This image released by Lionsgate shows Kelsey Grammer, left, and Jonathan Roumie in a scene from “Jesus Revolution.” (Dan Anderson/Lionsgate via AP)Based on American author and pastor Greg Laurie and his book “Jesus Revolution,” the movie of the same name, now playing in theatres, is a late 1960s period piece starring Kelsey Grammar as a “square” Southern Californian pastor who embraces the era’s love and peace mantra—and the hippies who espouse it—despite the objections of his church’s elders.

When we first meet pastor Chuck Smith (Grammer) he’s very much an older man of his time. He’s befuddled by the new generation, and even his teenage daughter says he is “the very definition of square.” According to Chuck, hippies have “cast off authority, tradition, morals, cast off God,” and he wants nothing to do with them.

“When God walks in here and brings me a hippie,” he says. “I’ll ask him what it is all about.”

No sooner have the words spilled from his lips that the doorbell rings. On the stoop is Lonnie Frisbee (Jonathan Roumie), a long-haired, charismatic hippie street preacher who says he is often told he looks like Jesus.

With Frisbee comes a message of tolerance, love and the seeds of a Jesus Youth Movement, which Time magazine called “The Jesus Revolution” in a June, 1971 cover story.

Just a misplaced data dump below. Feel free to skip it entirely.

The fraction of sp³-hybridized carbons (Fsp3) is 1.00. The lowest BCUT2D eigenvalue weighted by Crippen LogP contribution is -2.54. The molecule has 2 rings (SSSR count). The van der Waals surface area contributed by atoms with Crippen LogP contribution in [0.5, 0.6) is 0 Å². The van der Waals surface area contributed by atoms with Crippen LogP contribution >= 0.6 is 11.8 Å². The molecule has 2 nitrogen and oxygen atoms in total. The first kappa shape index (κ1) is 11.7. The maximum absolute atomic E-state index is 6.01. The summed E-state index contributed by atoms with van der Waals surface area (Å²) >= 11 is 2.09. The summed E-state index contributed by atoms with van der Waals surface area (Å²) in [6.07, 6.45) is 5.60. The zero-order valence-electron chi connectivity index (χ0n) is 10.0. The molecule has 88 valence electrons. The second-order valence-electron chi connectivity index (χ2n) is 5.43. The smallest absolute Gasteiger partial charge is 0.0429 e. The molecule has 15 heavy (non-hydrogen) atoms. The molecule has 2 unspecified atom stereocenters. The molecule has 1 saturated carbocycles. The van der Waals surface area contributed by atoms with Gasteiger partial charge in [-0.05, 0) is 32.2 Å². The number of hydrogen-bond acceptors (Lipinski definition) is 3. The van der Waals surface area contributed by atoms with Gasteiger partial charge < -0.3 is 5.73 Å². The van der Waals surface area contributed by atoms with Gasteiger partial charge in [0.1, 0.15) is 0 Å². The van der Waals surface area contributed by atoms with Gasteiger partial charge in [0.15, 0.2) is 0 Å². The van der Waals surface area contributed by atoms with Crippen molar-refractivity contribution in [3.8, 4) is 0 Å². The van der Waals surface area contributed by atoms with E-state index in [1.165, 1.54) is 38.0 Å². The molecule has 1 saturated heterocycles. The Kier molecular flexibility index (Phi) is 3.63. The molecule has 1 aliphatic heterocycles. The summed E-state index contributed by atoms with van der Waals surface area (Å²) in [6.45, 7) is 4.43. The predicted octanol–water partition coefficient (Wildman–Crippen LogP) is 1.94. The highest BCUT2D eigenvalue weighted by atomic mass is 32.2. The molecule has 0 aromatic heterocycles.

“God is saving the hippies,” says Frisbee, “and it is blowing everyone’s mind because nobody thought the hippies could be saved.”

Meanwhile, a lost teen from a broken home named Greg Laurie (Joel Courtney) is seeking liberation in the counterculture movement of Southern California. His life is revolutionized when his spiritual journey brings him into the sphere of Smith and Frisbee.

Set to a soundtrack of rock hits like “Jesus Is Just Alright with Me,” “Jesus Revolution” is a faith-based movie about embracing outcasts, searching for meaning and stirring up the status quo with love and acceptance. It’s an unabashedly feel-good story that unfolds quickly, without ever missing an opportunity to use a “far out” Boomer cliché to establish the time and place.

“Jesus Revolution” is at its best in the first hour. Once past Smith’s “I hate hippies” phase Grammar has several heartfelt scenes that give the story’s message of acceptance some real gravitas.

The story wanders into the wilderness when dramatic conflict, like Frisbee’s clash of ego with Smith—”Not everything needs to be a spectacle,” Smith scolds—and Laurie’s romantic and familial issues take center stage. All stories need some sort of clash to maintain interest, but after an hour of peace and love, it feels forced.

“Jesus Revolution” is a very earnest film, with a strong point of view, that values uplift above all else.